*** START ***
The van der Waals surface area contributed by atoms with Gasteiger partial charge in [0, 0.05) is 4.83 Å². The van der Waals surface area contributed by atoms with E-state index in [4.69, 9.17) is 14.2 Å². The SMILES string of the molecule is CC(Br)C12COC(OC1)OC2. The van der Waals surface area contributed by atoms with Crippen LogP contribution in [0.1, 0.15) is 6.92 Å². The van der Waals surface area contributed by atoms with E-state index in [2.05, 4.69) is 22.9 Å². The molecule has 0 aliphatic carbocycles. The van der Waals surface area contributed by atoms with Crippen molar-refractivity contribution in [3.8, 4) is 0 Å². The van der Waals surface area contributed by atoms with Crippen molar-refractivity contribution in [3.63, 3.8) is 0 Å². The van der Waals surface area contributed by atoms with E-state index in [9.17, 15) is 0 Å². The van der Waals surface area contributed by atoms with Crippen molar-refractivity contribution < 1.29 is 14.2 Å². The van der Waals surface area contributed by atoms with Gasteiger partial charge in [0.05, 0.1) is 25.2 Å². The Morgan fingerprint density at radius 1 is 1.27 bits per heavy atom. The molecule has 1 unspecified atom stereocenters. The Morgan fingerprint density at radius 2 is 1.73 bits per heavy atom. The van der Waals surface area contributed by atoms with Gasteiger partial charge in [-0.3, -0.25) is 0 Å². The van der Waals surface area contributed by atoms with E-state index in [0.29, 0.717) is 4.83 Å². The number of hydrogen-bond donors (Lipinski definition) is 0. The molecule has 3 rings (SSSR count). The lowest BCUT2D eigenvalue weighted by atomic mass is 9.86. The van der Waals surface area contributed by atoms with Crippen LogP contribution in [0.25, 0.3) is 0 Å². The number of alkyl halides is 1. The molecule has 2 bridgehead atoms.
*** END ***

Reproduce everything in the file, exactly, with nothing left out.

The van der Waals surface area contributed by atoms with Gasteiger partial charge in [0, 0.05) is 4.83 Å². The van der Waals surface area contributed by atoms with E-state index in [4.69, 9.17) is 14.2 Å². The SMILES string of the molecule is CC(Br)C12COC(OC1)OC2. The van der Waals surface area contributed by atoms with Crippen LogP contribution in [0.1, 0.15) is 6.92 Å². The van der Waals surface area contributed by atoms with E-state index in [2.05, 4.69) is 22.9 Å². The molecule has 0 aliphatic carbocycles. The van der Waals surface area contributed by atoms with Crippen molar-refractivity contribution in [3.8, 4) is 0 Å². The van der Waals surface area contributed by atoms with Crippen molar-refractivity contribution in [3.63, 3.8) is 0 Å². The van der Waals surface area contributed by atoms with E-state index in [9.17, 15) is 0 Å². The van der Waals surface area contributed by atoms with Crippen molar-refractivity contribution < 1.29 is 14.2 Å². The van der Waals surface area contributed by atoms with Gasteiger partial charge in [0.05, 0.1) is 25.2 Å². The Morgan fingerprint density at radius 1 is 1.27 bits per heavy atom. The molecule has 1 unspecified atom stereocenters. The Morgan fingerprint density at radius 2 is 1.73 bits per heavy atom. The van der Waals surface area contributed by atoms with Gasteiger partial charge in [-0.3, -0.25) is 0 Å². The van der Waals surface area contributed by atoms with E-state index in [0.29, 0.717) is 4.83 Å². The number of hydrogen-bond donors (Lipinski definition) is 0. The molecule has 3 rings (SSSR count). The lowest BCUT2D eigenvalue weighted by atomic mass is 9.86. The van der Waals surface area contributed by atoms with Crippen LogP contribution in [0.25, 0.3) is 0 Å². The number of alkyl halides is 1. The molecule has 2 bridgehead atoms.